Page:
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Long Term Birth Control Options for Women

Birth control options

These are methods that last for several years, do not require daily or weekly use, and are easily reversible if you change your mind.

As a medical professional, I recommend these options to many of my patients who want to have more control over their reproductive health.

The most common long-term birth control options are intrauterine devices (IUDs) and contraceptive implants.

Both of these methods work by releasing hormones or copper into your body that prevent ovulation, thicken cervical mucus, and make the lining of your uterus less suitable for implantation. They are over 99% effective at preventing pregnancy, which means less than one out of 100 women who use them will get pregnant in a year.

IUDs are small, T-shaped devices that are inserted into your uterus by a health care provider. There are two types of IUDs: hormonal and copper. Hormonal IUDs (such as Mirena, Skyla, Kyleena, and others) release a small amount of progestin, a synthetic form of the hormone progesterone, into your uterus. They can last for three to six years, depending on the brand. Copper IUDs (such as ParaGard) do not contain hormones, but release copper ions that create an inflammatory response that is toxic to sperm and eggs. They can last for up to 10 years.

Contraceptive implants are thin, flexible rods that are inserted under the skin of your upper arm by a healthcare provider. They release a steady dose of progestin into your bloodstream. They can last for up to five years.

Both IUDs and implants have several benefits, such as:

- They are very effective and do not depend on user compliance.
- They are reversible and do not affect your long-term fertility.
- They may reduce menstrual bleeding and cramps, especially hormonal IUDs.
- They may lower your risk of pelvic inflammatory disease, endometrial cancer, and ovarian cancer.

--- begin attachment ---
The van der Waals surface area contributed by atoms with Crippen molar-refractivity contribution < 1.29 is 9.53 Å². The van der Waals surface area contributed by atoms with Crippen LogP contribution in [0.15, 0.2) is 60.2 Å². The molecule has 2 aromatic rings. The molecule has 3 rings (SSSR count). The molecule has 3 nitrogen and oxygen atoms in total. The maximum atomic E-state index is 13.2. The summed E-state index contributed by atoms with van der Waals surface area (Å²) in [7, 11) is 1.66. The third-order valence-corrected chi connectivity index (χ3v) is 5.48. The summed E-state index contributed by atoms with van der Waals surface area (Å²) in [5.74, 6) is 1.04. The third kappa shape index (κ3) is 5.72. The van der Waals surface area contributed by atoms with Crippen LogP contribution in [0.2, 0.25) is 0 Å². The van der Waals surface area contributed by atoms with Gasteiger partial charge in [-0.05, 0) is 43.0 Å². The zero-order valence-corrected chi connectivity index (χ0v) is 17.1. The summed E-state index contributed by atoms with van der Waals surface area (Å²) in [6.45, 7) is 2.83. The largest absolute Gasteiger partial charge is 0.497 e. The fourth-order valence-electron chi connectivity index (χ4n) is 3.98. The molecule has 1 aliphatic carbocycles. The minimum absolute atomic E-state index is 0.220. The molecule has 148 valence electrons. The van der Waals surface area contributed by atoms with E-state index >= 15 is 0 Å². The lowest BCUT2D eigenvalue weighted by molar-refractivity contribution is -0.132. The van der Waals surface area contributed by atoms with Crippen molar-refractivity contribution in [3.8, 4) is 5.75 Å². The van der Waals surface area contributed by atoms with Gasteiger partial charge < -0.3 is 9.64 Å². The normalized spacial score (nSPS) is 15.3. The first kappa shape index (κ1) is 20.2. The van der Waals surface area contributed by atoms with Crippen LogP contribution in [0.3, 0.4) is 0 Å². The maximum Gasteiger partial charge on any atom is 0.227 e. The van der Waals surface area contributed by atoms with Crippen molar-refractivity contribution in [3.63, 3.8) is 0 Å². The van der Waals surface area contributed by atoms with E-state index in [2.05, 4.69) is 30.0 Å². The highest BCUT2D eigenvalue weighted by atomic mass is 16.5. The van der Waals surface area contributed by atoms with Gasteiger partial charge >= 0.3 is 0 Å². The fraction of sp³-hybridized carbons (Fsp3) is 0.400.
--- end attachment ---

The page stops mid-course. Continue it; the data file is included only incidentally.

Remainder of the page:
- They do not interfere with sexual activity or sensation.

However, they also have some potential drawbacks, such as:

- They do not protect you from sexually transmitted infections (STIs). You should still use condoms or other barrier methods if you have multiple or new sexual partners.
- They may cause irregular bleeding, spotting, or amenorrhea (absence of periods) for the first few months or longer.
- They may cause hormonal side effects, such as acne, weight gain, mood changes, headaches, or breast tenderness, especially implants.
- They may cause insertion or removal complications, such as pain, infection, perforation, expulsion, or migration.
- They may be expensive upfront, although they may be covered by your insurance or other programs.

If you decide to use an IUD or an implant, you should follow up with your healthcare provider after the insertion to make sure it is in place and working properly. You should also check regularly for the presence of the strings (for IUDs) or the rod (for implants) in your body. If you experience any signs of infection, pregnancy, or expulsion, you should seek medical attention right away.

If you want to stop using an IUD or an implant, you should have it removed by a healthcare provider. You can get pregnant as soon as it is removed, so you should use another method of birth control if you do not want to conceive.

Long-term birth control options are safe and effective for most women who want to prevent pregnancy for an extended period. However, they are not suitable for everyone. You should talk to your healthcare provider about your medical history, preferences, and goals before choosing a method that works best for you.

Complete Healthcare for Women - Dr. Lorenzo and Kortney Jones ARNP

Complete Healthcare for Women - Obstetrics and Gynecology


Richard Lorenzo, D.O.

Kortney Jones ARNP

Kortney Jones, ARNP Kortney Jones, ARNP Kortney Jones is board certified by the American Academy of Nurse Practitioners. She provides ob-gyn services including birth control, pregnancy and prenatal care, and infertility as well as gynecological services such as women’s health and wellness, abnormal uterine bleeding, endometriosis, pellet hormone therapy, and menopause.

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